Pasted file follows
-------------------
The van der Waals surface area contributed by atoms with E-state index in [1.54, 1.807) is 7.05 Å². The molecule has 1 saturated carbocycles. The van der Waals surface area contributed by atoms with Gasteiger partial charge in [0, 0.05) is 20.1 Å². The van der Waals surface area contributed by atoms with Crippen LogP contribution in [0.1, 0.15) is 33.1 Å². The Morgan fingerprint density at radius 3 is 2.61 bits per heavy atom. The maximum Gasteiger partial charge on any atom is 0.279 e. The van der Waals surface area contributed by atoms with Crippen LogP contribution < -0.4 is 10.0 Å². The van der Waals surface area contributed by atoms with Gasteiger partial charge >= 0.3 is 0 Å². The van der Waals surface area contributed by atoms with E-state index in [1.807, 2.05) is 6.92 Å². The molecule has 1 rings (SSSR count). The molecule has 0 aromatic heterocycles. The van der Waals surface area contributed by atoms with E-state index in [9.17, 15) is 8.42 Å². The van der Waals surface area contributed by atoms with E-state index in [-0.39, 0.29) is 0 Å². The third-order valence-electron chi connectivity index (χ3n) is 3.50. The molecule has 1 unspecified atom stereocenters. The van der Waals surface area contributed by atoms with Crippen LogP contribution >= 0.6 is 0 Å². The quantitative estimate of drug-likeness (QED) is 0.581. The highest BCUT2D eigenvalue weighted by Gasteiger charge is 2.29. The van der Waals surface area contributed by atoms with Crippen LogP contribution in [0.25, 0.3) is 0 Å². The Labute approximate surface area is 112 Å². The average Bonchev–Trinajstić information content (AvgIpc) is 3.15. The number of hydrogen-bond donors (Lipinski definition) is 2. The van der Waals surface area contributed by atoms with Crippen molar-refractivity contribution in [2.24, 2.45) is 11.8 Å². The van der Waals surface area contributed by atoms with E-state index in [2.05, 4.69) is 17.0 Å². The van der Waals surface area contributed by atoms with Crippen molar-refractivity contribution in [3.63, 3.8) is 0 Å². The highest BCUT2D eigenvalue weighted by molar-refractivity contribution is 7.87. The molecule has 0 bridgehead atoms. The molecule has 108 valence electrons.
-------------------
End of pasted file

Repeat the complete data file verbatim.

The van der Waals surface area contributed by atoms with E-state index in [1.54, 1.807) is 7.05 Å². The molecule has 1 saturated carbocycles. The van der Waals surface area contributed by atoms with Gasteiger partial charge in [0, 0.05) is 20.1 Å². The van der Waals surface area contributed by atoms with Crippen LogP contribution in [0.1, 0.15) is 33.1 Å². The Morgan fingerprint density at radius 3 is 2.61 bits per heavy atom. The maximum Gasteiger partial charge on any atom is 0.279 e. The van der Waals surface area contributed by atoms with Crippen LogP contribution < -0.4 is 10.0 Å². The van der Waals surface area contributed by atoms with Gasteiger partial charge >= 0.3 is 0 Å². The van der Waals surface area contributed by atoms with E-state index in [1.807, 2.05) is 6.92 Å². The molecule has 1 rings (SSSR count). The molecule has 0 aromatic heterocycles. The van der Waals surface area contributed by atoms with E-state index in [9.17, 15) is 8.42 Å². The van der Waals surface area contributed by atoms with E-state index in [-0.39, 0.29) is 0 Å². The third-order valence-electron chi connectivity index (χ3n) is 3.50. The molecule has 1 unspecified atom stereocenters. The van der Waals surface area contributed by atoms with Crippen LogP contribution >= 0.6 is 0 Å². The quantitative estimate of drug-likeness (QED) is 0.581. The highest BCUT2D eigenvalue weighted by Gasteiger charge is 2.29. The van der Waals surface area contributed by atoms with Crippen LogP contribution in [0.25, 0.3) is 0 Å². The Labute approximate surface area is 112 Å². The average Bonchev–Trinajstić information content (AvgIpc) is 3.15. The number of hydrogen-bond donors (Lipinski definition) is 2. The van der Waals surface area contributed by atoms with Crippen molar-refractivity contribution in [2.24, 2.45) is 11.8 Å². The van der Waals surface area contributed by atoms with E-state index in [2.05, 4.69) is 17.0 Å². The van der Waals surface area contributed by atoms with Crippen molar-refractivity contribution in [3.63, 3.8) is 0 Å². The highest BCUT2D eigenvalue weighted by molar-refractivity contribution is 7.87. The molecule has 0 bridgehead atoms. The molecule has 108 valence electrons.